Pursue Optimal Treatment to Curb Mortality

Even more concerning than the increase in the incidence of endometrial cancer in the United States is the increase in mortality from this disease, said Emma C. Rossi, MD, of the University of North Carolina at Chapel Hill, in an interview.

"Therefore, it is critical that we identify factors which might be contributing to the increasing lethality of this cancer," she emphasized. "One such potential factor is race, as it has been observed that Black race is associated with an increased risk of death from endometrial cancer. Historically, this was attributed to the more aggressive subtypes of endometrial cancer (such as serous) which have a higher incidence among Black women. However, more recently, population-based studies have identified that this worse prognosis is independent of histologic cell type," which suggests that something in our health care delivery is contributing to these worse outcomes.

"The present study helps to confirm these concerning associations, shedding some light on contributory factors, in this case, modifiable (adherence to recommended guidelines) and less modifiable (neighborhood socioeconomic environments) [ones]," Rossi noted. "The guidelines that are established by the NCCN are chosen after they have been shown to be associated with improved outcomes (including either survival or quality of life), and therefore lack of adherence to these outcomes may suggest inferior quality care is being delivered."

Studies such as this are helpful in exposing the problem of treatment disparity to help identify sources of problems to develop solutions, she added.

The results should inspire clinicians "to feel agency in changing these outcomes, albeit by tackling very difficult social, political, and health system shortfalls," she said.

Identify Barriers to Care

Barriers to greater adherence to guidelines-based care include varying definitions of such care, Rossi said.

"This is particularly true for surgical management of endometrial cancer, which remains controversial with respect to lymph node assessment. Lack of surgical staging with lymph node assessment was considered noncompliant care for this study; however, lymphadenectomy has not specifically, in and of itself, been associated with improved outcomes, and therefore some surgeons argue against performing it routinely," she explained.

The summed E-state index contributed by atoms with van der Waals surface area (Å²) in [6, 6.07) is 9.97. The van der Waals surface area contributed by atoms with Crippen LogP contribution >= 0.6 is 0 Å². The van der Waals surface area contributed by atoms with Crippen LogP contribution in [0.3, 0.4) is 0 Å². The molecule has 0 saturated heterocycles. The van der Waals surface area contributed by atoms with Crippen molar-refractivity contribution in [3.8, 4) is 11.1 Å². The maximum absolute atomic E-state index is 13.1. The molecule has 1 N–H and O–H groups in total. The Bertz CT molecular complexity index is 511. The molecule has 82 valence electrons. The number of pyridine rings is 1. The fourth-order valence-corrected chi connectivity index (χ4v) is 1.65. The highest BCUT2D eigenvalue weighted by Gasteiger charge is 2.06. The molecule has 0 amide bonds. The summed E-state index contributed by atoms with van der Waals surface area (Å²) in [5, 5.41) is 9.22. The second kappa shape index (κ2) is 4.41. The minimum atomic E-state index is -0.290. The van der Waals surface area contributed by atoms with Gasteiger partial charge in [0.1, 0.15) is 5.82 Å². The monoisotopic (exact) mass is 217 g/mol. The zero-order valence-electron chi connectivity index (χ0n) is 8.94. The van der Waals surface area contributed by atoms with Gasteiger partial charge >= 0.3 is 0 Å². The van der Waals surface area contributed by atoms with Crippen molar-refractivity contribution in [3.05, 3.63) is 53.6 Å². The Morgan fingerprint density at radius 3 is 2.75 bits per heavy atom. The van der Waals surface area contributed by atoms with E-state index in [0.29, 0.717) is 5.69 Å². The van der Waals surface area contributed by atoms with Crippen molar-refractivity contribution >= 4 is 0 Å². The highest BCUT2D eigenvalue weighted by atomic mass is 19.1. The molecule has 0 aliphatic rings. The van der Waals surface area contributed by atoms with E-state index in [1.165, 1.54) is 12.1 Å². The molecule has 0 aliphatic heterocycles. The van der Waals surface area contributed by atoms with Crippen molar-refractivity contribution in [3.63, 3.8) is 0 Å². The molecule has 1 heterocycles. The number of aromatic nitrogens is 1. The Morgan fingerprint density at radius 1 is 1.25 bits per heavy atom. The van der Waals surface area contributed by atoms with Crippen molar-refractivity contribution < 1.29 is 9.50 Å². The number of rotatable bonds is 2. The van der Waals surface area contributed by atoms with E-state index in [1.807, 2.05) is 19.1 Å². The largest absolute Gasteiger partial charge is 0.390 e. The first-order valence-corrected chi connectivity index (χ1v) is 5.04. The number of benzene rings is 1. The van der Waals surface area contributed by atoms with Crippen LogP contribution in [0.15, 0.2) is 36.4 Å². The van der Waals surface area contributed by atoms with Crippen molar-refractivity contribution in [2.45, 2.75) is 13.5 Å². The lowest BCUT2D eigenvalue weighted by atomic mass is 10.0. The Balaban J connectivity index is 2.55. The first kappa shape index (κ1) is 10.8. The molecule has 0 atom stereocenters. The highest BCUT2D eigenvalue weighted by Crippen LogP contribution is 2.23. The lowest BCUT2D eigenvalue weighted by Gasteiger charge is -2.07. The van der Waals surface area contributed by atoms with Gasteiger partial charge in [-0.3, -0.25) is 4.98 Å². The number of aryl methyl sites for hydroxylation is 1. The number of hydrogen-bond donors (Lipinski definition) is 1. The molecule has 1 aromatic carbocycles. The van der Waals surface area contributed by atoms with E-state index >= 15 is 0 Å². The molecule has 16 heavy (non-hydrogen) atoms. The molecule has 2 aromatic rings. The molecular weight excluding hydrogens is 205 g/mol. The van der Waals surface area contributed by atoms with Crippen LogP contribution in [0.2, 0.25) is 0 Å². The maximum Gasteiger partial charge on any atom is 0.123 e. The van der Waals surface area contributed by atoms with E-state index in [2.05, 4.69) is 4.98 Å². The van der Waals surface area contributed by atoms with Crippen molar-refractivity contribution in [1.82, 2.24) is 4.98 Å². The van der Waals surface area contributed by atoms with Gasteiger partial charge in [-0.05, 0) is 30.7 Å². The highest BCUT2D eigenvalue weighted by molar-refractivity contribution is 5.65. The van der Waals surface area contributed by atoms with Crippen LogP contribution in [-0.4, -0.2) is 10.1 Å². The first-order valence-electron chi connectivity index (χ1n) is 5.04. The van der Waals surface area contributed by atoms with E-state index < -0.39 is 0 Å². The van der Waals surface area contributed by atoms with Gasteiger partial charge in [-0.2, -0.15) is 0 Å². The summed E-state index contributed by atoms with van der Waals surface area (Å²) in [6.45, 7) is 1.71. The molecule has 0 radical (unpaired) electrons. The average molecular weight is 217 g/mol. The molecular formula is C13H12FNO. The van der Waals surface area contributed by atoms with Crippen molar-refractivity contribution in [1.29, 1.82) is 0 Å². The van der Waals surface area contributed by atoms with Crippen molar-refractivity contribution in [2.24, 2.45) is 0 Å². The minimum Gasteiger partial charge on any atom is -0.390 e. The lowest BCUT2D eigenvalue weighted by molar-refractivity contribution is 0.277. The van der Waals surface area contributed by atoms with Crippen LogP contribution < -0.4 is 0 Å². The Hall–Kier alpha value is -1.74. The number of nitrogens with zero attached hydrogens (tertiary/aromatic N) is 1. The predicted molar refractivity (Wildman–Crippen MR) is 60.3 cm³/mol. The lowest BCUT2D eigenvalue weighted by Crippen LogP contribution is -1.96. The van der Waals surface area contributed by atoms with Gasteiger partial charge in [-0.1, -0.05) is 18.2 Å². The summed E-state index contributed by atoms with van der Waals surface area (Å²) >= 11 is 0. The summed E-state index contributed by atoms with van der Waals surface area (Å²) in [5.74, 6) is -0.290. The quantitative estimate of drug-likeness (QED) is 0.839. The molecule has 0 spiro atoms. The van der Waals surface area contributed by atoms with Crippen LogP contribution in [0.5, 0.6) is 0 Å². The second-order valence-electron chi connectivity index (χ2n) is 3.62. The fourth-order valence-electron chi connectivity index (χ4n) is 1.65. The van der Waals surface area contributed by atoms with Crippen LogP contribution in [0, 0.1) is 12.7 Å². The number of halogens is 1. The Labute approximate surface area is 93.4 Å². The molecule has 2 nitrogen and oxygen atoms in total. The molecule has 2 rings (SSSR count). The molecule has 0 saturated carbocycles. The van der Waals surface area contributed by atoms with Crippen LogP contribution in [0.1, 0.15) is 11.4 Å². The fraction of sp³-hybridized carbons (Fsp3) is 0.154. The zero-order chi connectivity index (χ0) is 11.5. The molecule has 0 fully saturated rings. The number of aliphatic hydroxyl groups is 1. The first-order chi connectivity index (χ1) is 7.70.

"Lack of access to sophisticated surgical tools and advanced surgical techniques may account for nonguidelines-based care in the patients with early-stage endometrial cancer; however, there are likely other differences in the ability to deliver guideline-concordant care (such as chemotherapy and radiation therapy) for advanced-stage cancers," Rossi said. "Patient and provider positive attitudes toward adjuvant therapy, access to transportation, supportive home environments, paid sick leave, well-controlled or minimal comorbidities are all factors which promote the administration of complex adjuvant therapies such as chemotherapy and radiation. In low-resource neighborhoods and minority communities, barriers to these factors may be contributing to nonguidelines-concordant care."

Rossi emphasized the need to "dive deeper into these data at individual health-system and provider levels." For example, research is needed to compare the practice patterns and models of high-performing clinical practices with lower-performing practices in terms of factors such as tumor boards, journal review, peer review, dashboards, and metrics. By doing so, "we can ensure that we are understanding where and why variations in care are occurring," Rossi said.

The study was supported in part by the Faculty Mentor Program Fellowship from the University of California, Irvine, graduate division. Ms. Rodriguez was supported in part by a grant from the National Cancer Institute. The researchers had no financial conflicts to disclose. Rossi had no financial conflicts to disclose.

This article originally appeared on MDedge.com, part of the Medscape Professional Network.